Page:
cook the books

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cook the books

To falsify financial records for a company or organization. My partner had been cooking the books for years, but because I was the CEO, I got the blame for our company's collapse.
See also: book, cook

cook the books

Falsify a company's financial records, as in An independent audit showed that they've been cooking the books for years. This slangy phrase was first recorded in 1636.
See also: book, cook

cook the books

1. If someone cooks the books, they dishonestly change the figures in their financial accounts. She knew that when the auditors looked over the books there would be no hiding the fact that she had cooked the books and £3 million was missing. Four years ago, he vowed to strike back after discovering that a promoter was cooking the books. Note: The `books' in this expression are books of accounts.
2. If someone cooks the books, they dishonestly change written records. The committee admitted that, in its recent trials, many officials cooked the books.
See also: book, cook

cook the books

alter records, especially accounts, with fraudulent intent or in order to mislead. informal
Cook has been used since the mid 17th century in this figurative sense of ‘tamper with’ or ‘manipulate’.
See also: book, cook

ˌcook the ˈbooks

(informal) change facts or figures in order to make the situation seem better than it is or to hide the fact that you have stolen money: The two directors of the company had been cooking the books, a local court heard yesterday.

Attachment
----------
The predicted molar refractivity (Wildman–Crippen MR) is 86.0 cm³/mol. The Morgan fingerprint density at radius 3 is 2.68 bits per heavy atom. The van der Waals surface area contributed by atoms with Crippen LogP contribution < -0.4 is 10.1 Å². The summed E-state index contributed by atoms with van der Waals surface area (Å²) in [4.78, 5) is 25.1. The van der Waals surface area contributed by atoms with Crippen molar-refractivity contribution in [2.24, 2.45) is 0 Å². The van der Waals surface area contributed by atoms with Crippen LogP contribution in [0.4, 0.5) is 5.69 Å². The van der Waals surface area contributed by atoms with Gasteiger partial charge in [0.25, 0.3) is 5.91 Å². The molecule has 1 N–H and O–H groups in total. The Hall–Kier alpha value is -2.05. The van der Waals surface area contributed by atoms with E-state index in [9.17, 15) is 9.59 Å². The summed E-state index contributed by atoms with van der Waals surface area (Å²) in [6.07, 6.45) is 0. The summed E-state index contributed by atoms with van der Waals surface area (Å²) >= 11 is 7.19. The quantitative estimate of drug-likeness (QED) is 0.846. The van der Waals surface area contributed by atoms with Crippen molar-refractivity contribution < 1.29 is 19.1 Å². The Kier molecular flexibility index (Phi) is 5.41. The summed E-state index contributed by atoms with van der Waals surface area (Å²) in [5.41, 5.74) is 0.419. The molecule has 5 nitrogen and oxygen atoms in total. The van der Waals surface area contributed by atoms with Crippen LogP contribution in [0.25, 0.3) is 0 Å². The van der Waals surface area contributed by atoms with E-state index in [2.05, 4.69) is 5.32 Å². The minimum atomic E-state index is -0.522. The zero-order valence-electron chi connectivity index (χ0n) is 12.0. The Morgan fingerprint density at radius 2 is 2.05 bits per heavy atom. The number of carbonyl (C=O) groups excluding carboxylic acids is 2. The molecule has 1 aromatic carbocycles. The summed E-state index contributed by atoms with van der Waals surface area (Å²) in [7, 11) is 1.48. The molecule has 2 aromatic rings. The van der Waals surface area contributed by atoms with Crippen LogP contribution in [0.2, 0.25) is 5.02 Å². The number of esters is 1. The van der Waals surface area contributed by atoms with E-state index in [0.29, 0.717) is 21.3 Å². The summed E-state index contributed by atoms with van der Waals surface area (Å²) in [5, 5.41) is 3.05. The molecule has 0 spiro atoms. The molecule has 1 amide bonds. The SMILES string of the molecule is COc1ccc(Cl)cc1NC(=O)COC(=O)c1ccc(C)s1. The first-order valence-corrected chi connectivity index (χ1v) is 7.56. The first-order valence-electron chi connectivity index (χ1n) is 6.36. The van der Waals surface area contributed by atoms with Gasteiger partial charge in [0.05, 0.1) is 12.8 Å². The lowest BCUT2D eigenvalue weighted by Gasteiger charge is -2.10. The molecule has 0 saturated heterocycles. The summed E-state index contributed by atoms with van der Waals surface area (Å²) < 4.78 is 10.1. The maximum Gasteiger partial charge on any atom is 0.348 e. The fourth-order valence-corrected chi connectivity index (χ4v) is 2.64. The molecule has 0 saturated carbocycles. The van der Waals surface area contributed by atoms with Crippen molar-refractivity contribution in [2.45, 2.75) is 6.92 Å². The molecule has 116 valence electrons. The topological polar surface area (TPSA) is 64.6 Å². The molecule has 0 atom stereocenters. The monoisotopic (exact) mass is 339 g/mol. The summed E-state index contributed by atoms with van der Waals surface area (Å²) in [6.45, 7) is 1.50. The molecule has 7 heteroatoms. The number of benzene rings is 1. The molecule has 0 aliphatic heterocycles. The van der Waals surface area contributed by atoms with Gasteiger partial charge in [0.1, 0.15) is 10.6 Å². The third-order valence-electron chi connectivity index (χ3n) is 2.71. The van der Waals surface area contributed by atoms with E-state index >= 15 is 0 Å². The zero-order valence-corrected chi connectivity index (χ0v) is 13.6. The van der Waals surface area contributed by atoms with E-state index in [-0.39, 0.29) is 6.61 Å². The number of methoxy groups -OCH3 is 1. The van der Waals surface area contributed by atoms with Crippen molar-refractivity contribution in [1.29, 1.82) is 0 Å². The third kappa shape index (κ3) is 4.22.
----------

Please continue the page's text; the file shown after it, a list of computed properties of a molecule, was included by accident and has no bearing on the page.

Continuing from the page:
See also: book, cook

cook the books

Falsely adjust the accounts. The verb “to cook” has meant to manipulate ever since the 1600s and continued to be used, especially with reference to changing figures, to the present day. The current phrase popularized the concept, its rhyme more attractive than simply “cook the accounts,” and it has largely replaced other versions since the second half of the 1900s. The 1986 film Legal Eagles had it (“The three partners were cookin’ the books”), as did a New York Times editorial about the Environmental Protection Agency: “The agency was thus ordered to cook the books, deliberately underestimating the reductions that would be possible under alternative approaches . . .” (March 21, 2005).
See also: book, cook
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It has already emerged that one supplier was cooking the books and defrauded 4750,000 in the last three years.
Ask them about her sleeping arrangements and if she has been "cooking the books" call in the police.
MSPs yesterday accused Executive ministers of cooking the books to make their cost-cutting look tougher.
And with the taxpayer picking up the tab, there will be no excuse for cooking the books.
Bosses who needed to show profits for obscenely fat bonuses have conjured them out of thin air by cooking the books.
I seem to remember the Tories were accused of cooking the books regarding the employment figures when they were in power.
THE former chairman of cable and fibre optic company Anicom has been charged with cooking the books in what watchdogs are calling "a massive financial fraud".
SWOOPS on curry houses and chip shops have revealed dozens were cooking the books.
A prison union boss jailed for cooking the books has been given a cushy job behind bars ...
Mr Skilling, 50, is accused of cooking the books to hide the financial problems and of making pounds 60million by selling shares at artificially high prices.
THE term "income statement smoothing" sounds harmless enough - but it means cooking the books to hide losses from shareholders.
A FIRM of solicitors has been caught cooking the books, a court heard yesterday.